Analysis of samples by culturing FIB is slow. The cultures must typically grow for 18–24 hours before they produce an actionable result. But during the time needed to run the assay, swimmers might be exposing themselves to potential pathogens. Also, ocean water quality changes quickly.

Researchers at the Southern California Coastal Water Research Project (SCCWRP) and colleagues are working on ways to detect microbial contaminants in water more rapidly. Credit: SCCWRP (source) and Erin Dewalt/Nature Publishing Group (graphic) and Giorgio Fochesato/iStock/Thinkstock

qPCR can accelerate testing and can also get results in earlier in the day. “If everything went right, then the qPCR results were ready by around 11:00,” says Griffith. But producing a result this way is still too expensive. Someone has to collect samples and bring them back to the lab. It would be cheaper, says Griffith, if a technician or a lifeguard could load and analyze samples in a mobile ddPCR device and the data were transmitted back to the lab or to a health department.

It is too difficult to test for all possible pathogens, so FIB serve as proxies, says Griffith. High levels of human or cattle waste can pose an infection risk to humans, but FIB can also be from bird feces or decaying kelp, which pose a much lower risk. This diversity is why the mobile ddPCR instrument is so helpful, says Griffith, because it can deliver quantitative measurements, can tell officials whether the bacterial contamination source is likely human, and can help to pinpoint the location of the source.

The mobile ddPCR instrument will be about the size of a small suitcase that can be mounted onto a beach water sampler's vehicle or operated by a nonscientist such as a lifeguard. Once samples are loaded, DNA can be extracted, followed by PCR and analysis. The data will be sent back to the lab or health department. Given the many types of primer or probe combinations, it will be possible to track specific fecal contamination, says Griffith. And the contamination signal can be followed in real time.

The instrument could also help detect disease-causing pathogens in marine and brackish waters where shellfish are harvested. Organisms such as Vibrio parahaemolyticus and Vibrio vulnificus lead to seafood poisoning when people eat an infective dose of shellfish containing a concentrated amount of these bacteria. “There is also growing concern that pathogenic Vibrio species may proliferate in California waters as ocean temperatures continue to rise due to climate change,” says Griffith.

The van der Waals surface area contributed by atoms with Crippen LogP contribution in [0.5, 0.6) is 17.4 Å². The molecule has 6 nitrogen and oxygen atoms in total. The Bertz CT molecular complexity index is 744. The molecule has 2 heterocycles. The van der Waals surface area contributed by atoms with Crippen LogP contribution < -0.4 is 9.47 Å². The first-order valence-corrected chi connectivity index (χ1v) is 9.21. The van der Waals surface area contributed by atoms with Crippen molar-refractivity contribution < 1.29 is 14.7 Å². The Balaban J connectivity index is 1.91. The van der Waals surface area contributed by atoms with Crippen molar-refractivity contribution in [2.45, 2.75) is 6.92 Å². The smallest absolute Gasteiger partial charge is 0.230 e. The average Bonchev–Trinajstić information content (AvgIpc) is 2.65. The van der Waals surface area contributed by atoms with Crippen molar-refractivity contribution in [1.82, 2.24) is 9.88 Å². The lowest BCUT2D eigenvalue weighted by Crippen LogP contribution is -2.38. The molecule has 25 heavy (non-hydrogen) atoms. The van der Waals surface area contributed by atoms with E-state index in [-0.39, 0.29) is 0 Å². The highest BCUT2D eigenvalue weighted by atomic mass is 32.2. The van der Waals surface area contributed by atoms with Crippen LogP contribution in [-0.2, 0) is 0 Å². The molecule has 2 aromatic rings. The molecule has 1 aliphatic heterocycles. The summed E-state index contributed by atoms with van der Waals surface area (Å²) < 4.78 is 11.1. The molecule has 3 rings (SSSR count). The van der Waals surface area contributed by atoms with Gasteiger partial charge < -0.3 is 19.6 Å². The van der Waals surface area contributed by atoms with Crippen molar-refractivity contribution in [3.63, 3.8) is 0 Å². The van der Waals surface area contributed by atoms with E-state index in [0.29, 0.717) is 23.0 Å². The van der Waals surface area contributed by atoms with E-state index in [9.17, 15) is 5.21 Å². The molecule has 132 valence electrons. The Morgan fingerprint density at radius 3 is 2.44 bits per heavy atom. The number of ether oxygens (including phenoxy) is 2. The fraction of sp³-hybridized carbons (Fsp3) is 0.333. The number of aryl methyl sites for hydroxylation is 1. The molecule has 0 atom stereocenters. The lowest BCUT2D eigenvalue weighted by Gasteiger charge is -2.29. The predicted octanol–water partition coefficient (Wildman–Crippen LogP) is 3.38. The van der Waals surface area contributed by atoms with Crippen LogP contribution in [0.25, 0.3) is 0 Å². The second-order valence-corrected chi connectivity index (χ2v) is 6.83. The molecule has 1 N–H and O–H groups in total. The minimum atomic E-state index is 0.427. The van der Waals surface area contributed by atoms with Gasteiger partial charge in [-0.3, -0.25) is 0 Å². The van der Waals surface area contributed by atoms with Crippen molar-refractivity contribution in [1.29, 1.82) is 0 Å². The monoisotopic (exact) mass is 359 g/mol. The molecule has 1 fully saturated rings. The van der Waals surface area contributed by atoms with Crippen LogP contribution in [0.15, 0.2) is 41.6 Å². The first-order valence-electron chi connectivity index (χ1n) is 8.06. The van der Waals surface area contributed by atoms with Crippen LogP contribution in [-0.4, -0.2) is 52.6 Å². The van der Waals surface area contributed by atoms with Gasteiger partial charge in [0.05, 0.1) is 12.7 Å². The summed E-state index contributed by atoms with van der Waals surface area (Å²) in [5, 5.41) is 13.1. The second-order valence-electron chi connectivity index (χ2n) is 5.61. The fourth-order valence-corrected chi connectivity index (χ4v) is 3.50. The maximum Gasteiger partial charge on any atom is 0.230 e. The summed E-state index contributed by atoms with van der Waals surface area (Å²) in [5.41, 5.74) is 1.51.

As the device evolves, the team wants to make it available to all, by lending it to collaborators or helping them build or acquire some of their own, says Christopher Scholin, CEO of the Monterey Bay Aquarium Research Institute. Eventually, and if the instrument proves successful, the hope is to find a commercial partner to provide and support the system.

Remote PCR is useful for many aspects of ocean and environmental science, says Scholin, and is not just for chasing bugs that pose health hazards to humans and wildlife. The device might even one day be integrated into an autonomous underwater vehicle equipped with many sensors, though engineers still have to make the devices sturdy enough for long-term use on the high seas, says Griffith.

Creating a network of such sensing devices, which do not require a person to always be present, will lend researchers the ability to “track and trend” indicators of various kinds, such as of the state of a particular region, Scholin says.

Life in the ocean is based on ephemeral events, changing constantly over time and horizontal and vertical space. Sampling those events to gain an understanding of what makes ecosystems tick is challenging when you only can spend a limited amount of time at sea, he says. “Even if you pack up your lab and set it up on a ship, for example, you're still going to miss most of what's going on hour by hour, day by day, and it gets harder the more you travel to remote and extreme environments,” says Scholin. “We can't beat the sampling problem by throwing more people and ship time at it; it's too expensive and unsustainable.” That is why, he says, it is valuable, whenever possible, to move the laboratory from the ship into the environment itself and send data, not samples, back to centralized facilities for interpretation and dissemination.

PCR with new hardware

Faster PCR analyses are also beneficial for forensics applications and investigating suspected acts of bioterrorism.

At the Lawrence Livermore National Laboratory (LLNL) Center for Micro- and Nanotechnology, microfluidics engineer Reginald Beer and his colleagues have developed a PCR thermal cycling method intended for especially fast use in the field.

The team reports amplifying DNA—namely, a synthetic sample of a portion of severe acute respiratory syndrome (SARS)-associated viral DNA and bacterial genomic DNA—in specially devised hardware that can perform near-instantaneous heating and cooling of 5-ml reaction volumes. The technology involves porous material and convective heat transfer of a thermal fluid such that heating and cooling rates of 45 degrees Celsius per second are achieved2. The researchers tested a number of polymerase enzymes and found them able to handle this speed, too.

Since their first publication, the team has built a more compact and rugged second prototype, says Elizabeth Wheeler, a chemical engineer and the Bio-Engineering and Detection Group Leader at LLNL, who has worked with Beer. The team is now making the instrument able to run on battery-generated power. They want to make the electronics smaller, too, so that the device is about the size of a shoebox.